Discover Tiree and the Inner Hebrides
Scattered off the west coast of Scotland, the unspoilt islands of the Inner Hebrides are home to some of Britain’s most spectacular landscapes. From the razor-ridged mountains of Skye to the silvery sandy beaches of Colonsay, the natural beauty on display here will take your breath away.
Tiree is the most westerly island of the archipelago – a wild, windswept paradise bordered by pristine beaches and dotted with charming hamlets. The island is popular with surfers and windsurfers, while naturalists come for its wondrous wildlife. With an easy 45-minute flight from Glasgow Airport, Tiree makes the perfect base for exploring the Inner Hebrides.
Traigh Throdhrasdail, Tiree
It’s impossible to overstate the appeal of Tiree’s glorious beaches. Picking a favourite is tricky - but Traigh Throdhrasdail, with its crescent moon of powdery sand and sky-blue waters, definitely heads the list. There are no facilities or cafés here, but if you’re looking for a mind-bogglingly beautiful stretch of sand to call your own then this will certainly fit the bill.
The Old Man of Storr, Skye
The rock formations that sit in the shadow of Skye’s Trotternish Ridge are so extraordinary that they’ve been used as an atmospheric backdrop for films such as Prometheus and The Wicker Man. Walk beneath the outlandish pinnacles of the Old Man of Storr, then carry on uphill to reach the long, sweeping crest of the ridge itself.
The Hebridean island of Islay has a long history of distilling whisky, and today Islay boasts a grand total of eight active distilleries. Laphroaig is among the most famous and runs tasting tours throughout most of the year, but you can also enjoy tours of the other seven distilleries through advance booking.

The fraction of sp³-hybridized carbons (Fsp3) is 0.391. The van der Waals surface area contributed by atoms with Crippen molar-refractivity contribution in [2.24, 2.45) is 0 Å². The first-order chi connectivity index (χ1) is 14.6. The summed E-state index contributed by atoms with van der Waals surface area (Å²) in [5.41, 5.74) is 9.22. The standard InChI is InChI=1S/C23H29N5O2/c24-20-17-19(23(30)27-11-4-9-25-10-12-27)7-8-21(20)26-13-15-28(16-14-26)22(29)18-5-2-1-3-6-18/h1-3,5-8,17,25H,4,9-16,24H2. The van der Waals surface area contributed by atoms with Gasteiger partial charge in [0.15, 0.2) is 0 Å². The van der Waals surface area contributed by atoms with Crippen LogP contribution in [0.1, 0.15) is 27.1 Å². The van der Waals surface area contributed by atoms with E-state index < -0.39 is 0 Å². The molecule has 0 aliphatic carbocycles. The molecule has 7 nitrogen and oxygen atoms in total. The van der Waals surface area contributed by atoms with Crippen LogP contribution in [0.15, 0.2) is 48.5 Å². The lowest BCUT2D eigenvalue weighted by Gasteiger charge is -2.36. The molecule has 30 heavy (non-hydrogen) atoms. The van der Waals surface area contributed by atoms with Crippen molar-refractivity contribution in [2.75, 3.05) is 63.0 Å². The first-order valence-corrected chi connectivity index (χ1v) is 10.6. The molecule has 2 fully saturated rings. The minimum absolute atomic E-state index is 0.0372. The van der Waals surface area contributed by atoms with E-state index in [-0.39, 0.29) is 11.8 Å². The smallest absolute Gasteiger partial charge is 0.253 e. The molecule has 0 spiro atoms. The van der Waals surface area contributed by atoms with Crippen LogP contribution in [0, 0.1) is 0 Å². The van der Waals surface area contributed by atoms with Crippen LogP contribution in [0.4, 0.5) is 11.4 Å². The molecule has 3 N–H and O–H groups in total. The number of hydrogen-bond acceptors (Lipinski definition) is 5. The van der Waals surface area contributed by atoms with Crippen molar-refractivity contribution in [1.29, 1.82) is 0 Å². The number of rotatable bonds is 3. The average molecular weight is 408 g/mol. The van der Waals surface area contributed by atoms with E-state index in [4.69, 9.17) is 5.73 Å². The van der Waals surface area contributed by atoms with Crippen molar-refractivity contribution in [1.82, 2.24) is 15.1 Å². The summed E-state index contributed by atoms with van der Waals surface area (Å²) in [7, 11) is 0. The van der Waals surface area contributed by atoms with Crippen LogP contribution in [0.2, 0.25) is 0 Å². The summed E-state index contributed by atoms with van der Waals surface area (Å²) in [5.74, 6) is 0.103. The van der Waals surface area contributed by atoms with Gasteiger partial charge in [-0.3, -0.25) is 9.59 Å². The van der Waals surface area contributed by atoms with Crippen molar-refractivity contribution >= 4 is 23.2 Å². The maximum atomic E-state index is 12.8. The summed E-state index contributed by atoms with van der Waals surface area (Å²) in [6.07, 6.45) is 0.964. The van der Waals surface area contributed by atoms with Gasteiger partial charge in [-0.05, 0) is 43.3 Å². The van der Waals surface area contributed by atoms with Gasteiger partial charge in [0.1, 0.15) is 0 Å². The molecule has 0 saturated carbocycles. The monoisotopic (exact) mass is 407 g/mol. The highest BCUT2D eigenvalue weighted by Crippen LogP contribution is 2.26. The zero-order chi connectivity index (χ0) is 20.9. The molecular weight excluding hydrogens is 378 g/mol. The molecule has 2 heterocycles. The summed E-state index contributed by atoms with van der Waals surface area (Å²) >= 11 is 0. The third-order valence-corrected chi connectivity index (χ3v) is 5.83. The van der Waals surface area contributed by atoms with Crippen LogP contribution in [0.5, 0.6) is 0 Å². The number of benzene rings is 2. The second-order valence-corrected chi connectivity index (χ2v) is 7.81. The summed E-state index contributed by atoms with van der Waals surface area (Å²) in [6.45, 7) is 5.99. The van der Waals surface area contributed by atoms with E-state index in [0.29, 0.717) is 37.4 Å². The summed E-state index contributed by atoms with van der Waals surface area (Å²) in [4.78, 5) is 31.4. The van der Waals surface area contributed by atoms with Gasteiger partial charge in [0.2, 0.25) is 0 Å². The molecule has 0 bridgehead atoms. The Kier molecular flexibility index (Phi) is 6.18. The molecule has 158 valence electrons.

Quirky things to see and do
Skerryvore Lighthouse Museum, Tiree
Scotland’s tallest lighthouse sits 12 miles (19km) out to sea and guards some of the country’s most dangerous rocks. The museum, housed in the hamlet of Hynish, traces the story of the hazardous Skerryvore Reef, the vessels that came to grief there and the construction of the lighthouse by Alan Stevenson.
Address: Morton Boyd Hall, Hynish, Tiree
Opening times: 0900-1700 (May-Sep)
The Singing Sands, Eigg
Hidden away on Eigg, the isolated Singing Sands is a truly magical spot. Its name derives from the quartz sand grains that squeak when you walk across them, creating peculiar natural music. Driftwood sculptures, crystal-clear waters and superlative views complete the idyllic picture. Generating all of its electricity using renewable energy, Eigg is also a popular ecotourism hotspot.
Food and drink
Once a culinary backwater, the Inner Hebrides has excelled itself in recent years with an explosion of fabulous restaurants and gastro-pubs. With a strong heritage in craft spirits to boot, it’s no surprise that celebrity chefs such as Fergus Henderson and Hugh Fearnley-Whittingstall are now regular visitors.
- The Three Chimneys, Colbost, Skye IV55 8ZT
- The Cobbled Cow, Rural Centre, Tiree PA77 6UP
- Fishermen’s Pier Fish & Chip Van, Main Street, Tobermory, Mull PA75 6NU